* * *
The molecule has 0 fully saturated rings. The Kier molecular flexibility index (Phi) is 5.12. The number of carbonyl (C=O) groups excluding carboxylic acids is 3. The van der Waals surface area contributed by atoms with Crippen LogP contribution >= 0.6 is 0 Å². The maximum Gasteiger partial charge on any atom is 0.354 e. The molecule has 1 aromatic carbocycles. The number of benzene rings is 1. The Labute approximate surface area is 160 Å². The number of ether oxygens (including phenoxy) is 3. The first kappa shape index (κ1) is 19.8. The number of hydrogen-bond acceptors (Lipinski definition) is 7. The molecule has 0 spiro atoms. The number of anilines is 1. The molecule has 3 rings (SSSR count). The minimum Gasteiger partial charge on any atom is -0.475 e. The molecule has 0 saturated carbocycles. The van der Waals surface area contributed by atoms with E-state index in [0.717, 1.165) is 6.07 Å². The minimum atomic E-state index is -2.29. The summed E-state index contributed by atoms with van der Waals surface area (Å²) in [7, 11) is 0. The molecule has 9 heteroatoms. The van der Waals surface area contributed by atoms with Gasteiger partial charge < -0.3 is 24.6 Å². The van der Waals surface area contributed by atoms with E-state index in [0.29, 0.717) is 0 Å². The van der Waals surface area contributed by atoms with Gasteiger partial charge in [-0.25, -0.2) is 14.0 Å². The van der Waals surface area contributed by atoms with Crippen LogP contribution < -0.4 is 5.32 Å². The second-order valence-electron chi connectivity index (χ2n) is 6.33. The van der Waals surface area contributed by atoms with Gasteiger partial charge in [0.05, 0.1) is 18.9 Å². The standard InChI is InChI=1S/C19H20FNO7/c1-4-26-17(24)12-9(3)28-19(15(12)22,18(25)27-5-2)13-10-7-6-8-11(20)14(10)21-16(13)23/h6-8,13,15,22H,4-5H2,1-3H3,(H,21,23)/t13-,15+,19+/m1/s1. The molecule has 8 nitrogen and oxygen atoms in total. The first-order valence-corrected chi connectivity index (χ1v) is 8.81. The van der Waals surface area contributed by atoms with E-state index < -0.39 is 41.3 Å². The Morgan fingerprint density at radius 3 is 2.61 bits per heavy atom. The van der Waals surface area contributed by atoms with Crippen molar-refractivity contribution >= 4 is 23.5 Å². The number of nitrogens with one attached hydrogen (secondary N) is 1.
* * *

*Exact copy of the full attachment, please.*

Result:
The molecule has 0 fully saturated rings. The Kier molecular flexibility index (Phi) is 5.12. The number of carbonyl (C=O) groups excluding carboxylic acids is 3. The van der Waals surface area contributed by atoms with Crippen LogP contribution >= 0.6 is 0 Å². The maximum Gasteiger partial charge on any atom is 0.354 e. The molecule has 1 aromatic carbocycles. The number of benzene rings is 1. The Labute approximate surface area is 160 Å². The number of ether oxygens (including phenoxy) is 3. The first kappa shape index (κ1) is 19.8. The number of hydrogen-bond acceptors (Lipinski definition) is 7. The molecule has 0 spiro atoms. The number of anilines is 1. The molecule has 3 rings (SSSR count). The minimum Gasteiger partial charge on any atom is -0.475 e. The molecule has 0 saturated carbocycles. The van der Waals surface area contributed by atoms with E-state index in [0.717, 1.165) is 6.07 Å². The minimum atomic E-state index is -2.29. The summed E-state index contributed by atoms with van der Waals surface area (Å²) in [7, 11) is 0. The molecule has 9 heteroatoms. The van der Waals surface area contributed by atoms with Gasteiger partial charge < -0.3 is 24.6 Å². The van der Waals surface area contributed by atoms with E-state index in [0.29, 0.717) is 0 Å². The van der Waals surface area contributed by atoms with Gasteiger partial charge in [-0.25, -0.2) is 14.0 Å². The van der Waals surface area contributed by atoms with Crippen LogP contribution < -0.4 is 5.32 Å². The second-order valence-electron chi connectivity index (χ2n) is 6.33. The van der Waals surface area contributed by atoms with Gasteiger partial charge in [0.05, 0.1) is 18.9 Å². The standard InChI is InChI=1S/C19H20FNO7/c1-4-26-17(24)12-9(3)28-19(15(12)22,18(25)27-5-2)13-10-7-6-8-11(20)14(10)21-16(13)23/h6-8,13,15,22H,4-5H2,1-3H3,(H,21,23)/t13-,15+,19+/m1/s1. The molecule has 8 nitrogen and oxygen atoms in total. The first-order valence-corrected chi connectivity index (χ1v) is 8.81. The van der Waals surface area contributed by atoms with E-state index < -0.39 is 41.3 Å². The Morgan fingerprint density at radius 3 is 2.61 bits per heavy atom. The van der Waals surface area contributed by atoms with Crippen molar-refractivity contribution >= 4 is 23.5 Å². The number of nitrogens with one attached hydrogen (secondary N) is 1.